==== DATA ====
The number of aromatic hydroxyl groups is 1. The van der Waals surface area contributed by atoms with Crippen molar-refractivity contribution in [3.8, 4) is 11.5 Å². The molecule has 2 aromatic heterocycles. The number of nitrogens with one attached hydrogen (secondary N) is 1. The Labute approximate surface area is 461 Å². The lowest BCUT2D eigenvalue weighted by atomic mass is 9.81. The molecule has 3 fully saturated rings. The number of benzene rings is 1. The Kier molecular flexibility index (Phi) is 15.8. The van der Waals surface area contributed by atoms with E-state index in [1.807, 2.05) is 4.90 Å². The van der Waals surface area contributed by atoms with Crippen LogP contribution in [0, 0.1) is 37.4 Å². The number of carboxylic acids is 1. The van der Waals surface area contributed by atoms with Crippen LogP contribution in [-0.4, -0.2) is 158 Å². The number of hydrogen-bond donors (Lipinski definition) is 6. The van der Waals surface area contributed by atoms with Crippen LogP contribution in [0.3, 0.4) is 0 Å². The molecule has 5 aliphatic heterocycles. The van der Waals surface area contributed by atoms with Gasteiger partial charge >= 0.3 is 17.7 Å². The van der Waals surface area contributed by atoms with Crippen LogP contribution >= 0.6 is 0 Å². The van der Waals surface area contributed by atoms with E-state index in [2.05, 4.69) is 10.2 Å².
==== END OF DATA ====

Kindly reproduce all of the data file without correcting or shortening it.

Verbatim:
The number of aromatic hydroxyl groups is 1. The van der Waals surface area contributed by atoms with Crippen molar-refractivity contribution in [3.8, 4) is 11.5 Å². The molecule has 2 aromatic heterocycles. The number of nitrogens with one attached hydrogen (secondary N) is 1. The Labute approximate surface area is 461 Å². The lowest BCUT2D eigenvalue weighted by atomic mass is 9.81. The molecule has 3 fully saturated rings. The number of benzene rings is 1. The Kier molecular flexibility index (Phi) is 15.8. The van der Waals surface area contributed by atoms with E-state index in [1.807, 2.05) is 4.90 Å². The van der Waals surface area contributed by atoms with Crippen LogP contribution in [0, 0.1) is 37.4 Å². The number of carboxylic acids is 1. The van der Waals surface area contributed by atoms with Crippen LogP contribution in [-0.4, -0.2) is 158 Å². The number of hydrogen-bond donors (Lipinski definition) is 6. The van der Waals surface area contributed by atoms with Crippen LogP contribution in [0.3, 0.4) is 0 Å². The molecule has 5 aliphatic heterocycles. The van der Waals surface area contributed by atoms with Gasteiger partial charge >= 0.3 is 17.7 Å². The van der Waals surface area contributed by atoms with Crippen LogP contribution >= 0.6 is 0 Å². The van der Waals surface area contributed by atoms with E-state index in [2.05, 4.69) is 10.2 Å².